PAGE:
I Give

2002-2003

WPI Students "Adopt" the Youth of a Worcester Neighborhood

FOR IMMEDIATE RELEASE/March 26, 2003
Contact: WPI Media Relations, 508-831-5706

Worcester, Mass. - March 26, 2003 - Getting children in urban neighborhoods interested in college can be a challenge. But this is not a problem in the Grafton Hill neighborhood of Worcester. On Tuesdays during the academic year around 30 elementary school-aged youngsters from Grafton Hill visit the campus of Worcester Polytechnic Institute (WPI) for a mentoring program called Hoop Dreams.

In its seventh year, Hoop Dreams provides 8 to 13 years olds from Friendly House, a multi-service community center in Grafton Hill, with weekly exposure to college life as well as mentoring, tutoring and, of course, fun. About 20 WPI student volunteers run the program to share their exceptional math and science skills with a child, as well as bond through recreational activities.

On Tuesday afternoons from September through April, the Friendly House children travel to the WPI campus to interact with the WPI mentors in a two-hour program. The first half of the afternoon is spent on physical activities like basketball, swimming and wrestling. The second half of the afternoon is dedicated to academics. The youngsters bring their homework, and WPI students, with strong science and math skills, reinforce what is being taught in the youngsters' classrooms - most of the kids are attending the Grafton Street School.

Special projects and events are also a part of Hoop Dreams. Already this academic year, the Grafton Hill kids participated in a Spanish language lab with WPI associate professor Angel A. Rivera, and a UNICEF fundraiser in conjunction with of the Unitarian Universalist Church of Worcester and WPI professor Stanley M. Selkow. For the fundraiser, called "Pieces of Peace," the youngsters created and later sold holiday crafts, which were personalized using images of doves and words such as "peace."

Over the next few months, Hoop Dreams will keep the kids busy swimming, building robots out of Legos, and completing an aerospace project with WPI's chapter of the Society of Women Engineers. The year will wrap up with a goodbye pizza party and an event at the Ecotarium to acknowledge the sponsors and supporters of Hoop Dreams.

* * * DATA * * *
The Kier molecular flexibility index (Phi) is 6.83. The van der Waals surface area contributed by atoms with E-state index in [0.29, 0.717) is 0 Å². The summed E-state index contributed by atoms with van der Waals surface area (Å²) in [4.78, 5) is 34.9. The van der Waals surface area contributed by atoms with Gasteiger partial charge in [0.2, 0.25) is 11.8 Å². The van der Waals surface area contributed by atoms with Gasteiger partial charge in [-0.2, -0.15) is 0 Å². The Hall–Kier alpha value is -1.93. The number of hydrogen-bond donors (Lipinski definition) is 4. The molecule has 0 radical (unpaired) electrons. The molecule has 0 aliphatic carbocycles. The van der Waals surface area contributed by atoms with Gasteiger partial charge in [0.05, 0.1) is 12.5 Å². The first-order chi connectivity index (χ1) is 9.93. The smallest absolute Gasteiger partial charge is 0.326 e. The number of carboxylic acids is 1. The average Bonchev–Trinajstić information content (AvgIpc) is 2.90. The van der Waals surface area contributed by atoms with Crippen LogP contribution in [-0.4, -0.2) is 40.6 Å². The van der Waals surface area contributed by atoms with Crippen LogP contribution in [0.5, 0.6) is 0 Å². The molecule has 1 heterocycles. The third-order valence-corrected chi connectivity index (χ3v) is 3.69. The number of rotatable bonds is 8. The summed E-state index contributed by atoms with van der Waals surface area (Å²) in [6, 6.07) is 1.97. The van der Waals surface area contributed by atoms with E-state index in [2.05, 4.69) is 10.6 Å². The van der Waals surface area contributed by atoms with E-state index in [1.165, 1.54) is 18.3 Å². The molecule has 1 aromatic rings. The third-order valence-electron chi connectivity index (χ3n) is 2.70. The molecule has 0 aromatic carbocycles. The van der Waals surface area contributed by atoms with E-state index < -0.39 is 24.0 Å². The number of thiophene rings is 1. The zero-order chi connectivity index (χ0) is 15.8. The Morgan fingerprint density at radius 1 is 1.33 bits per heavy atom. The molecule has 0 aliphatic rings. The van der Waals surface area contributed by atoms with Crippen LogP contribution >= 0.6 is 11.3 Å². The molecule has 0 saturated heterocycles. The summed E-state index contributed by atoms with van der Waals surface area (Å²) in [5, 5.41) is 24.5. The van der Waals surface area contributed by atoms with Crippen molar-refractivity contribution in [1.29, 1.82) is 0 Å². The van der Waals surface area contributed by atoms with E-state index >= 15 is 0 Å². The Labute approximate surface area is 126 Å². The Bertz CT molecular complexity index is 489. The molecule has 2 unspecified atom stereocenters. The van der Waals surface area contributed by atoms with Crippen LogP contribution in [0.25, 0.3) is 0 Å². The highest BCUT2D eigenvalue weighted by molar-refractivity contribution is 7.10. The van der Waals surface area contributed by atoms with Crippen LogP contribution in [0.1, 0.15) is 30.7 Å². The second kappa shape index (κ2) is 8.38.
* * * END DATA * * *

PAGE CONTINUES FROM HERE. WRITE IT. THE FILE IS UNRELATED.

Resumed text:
"Our youngsters really look forward to Tuesdays when they go over to WPI," says Friendly House's executive director Gordon Hargrove. "They have formed bonds with positive role models in the WPI volunteers. And the influence of the college students gets them more excited about their studies and gives them the opportunity to approach someone closer to their own age for help with schoolwork."

Hargrove adds, "We have received very positive feedback from the parents as well. They really appreciate the opportunity for their children to participate in this program."

WPI support for Friendly House and its children is not restricted to the student mentors. While the WPI mentors drive the program, it is a campus-wide effort involving the entire WPI community. WPI faculty, staff and more than 50 student organizations participate. For example, this past December, the WPI community made the holidays happier for 110 Friendly House children and teens with a Giving Tree gift drive that raised more than $3,000 in gifts. Additionally, WPI fraternities and sororities hosted a basketball tournament which raised over $1,000 for Friendly House programs, and the brothers of Lambda Chi Alpha coordinated a food drive that helped feed 2,000 people during the holiday season. This spring, four WPI students and three faculty advisors are contributing their expertise to Friendly House through several academic projects with the center.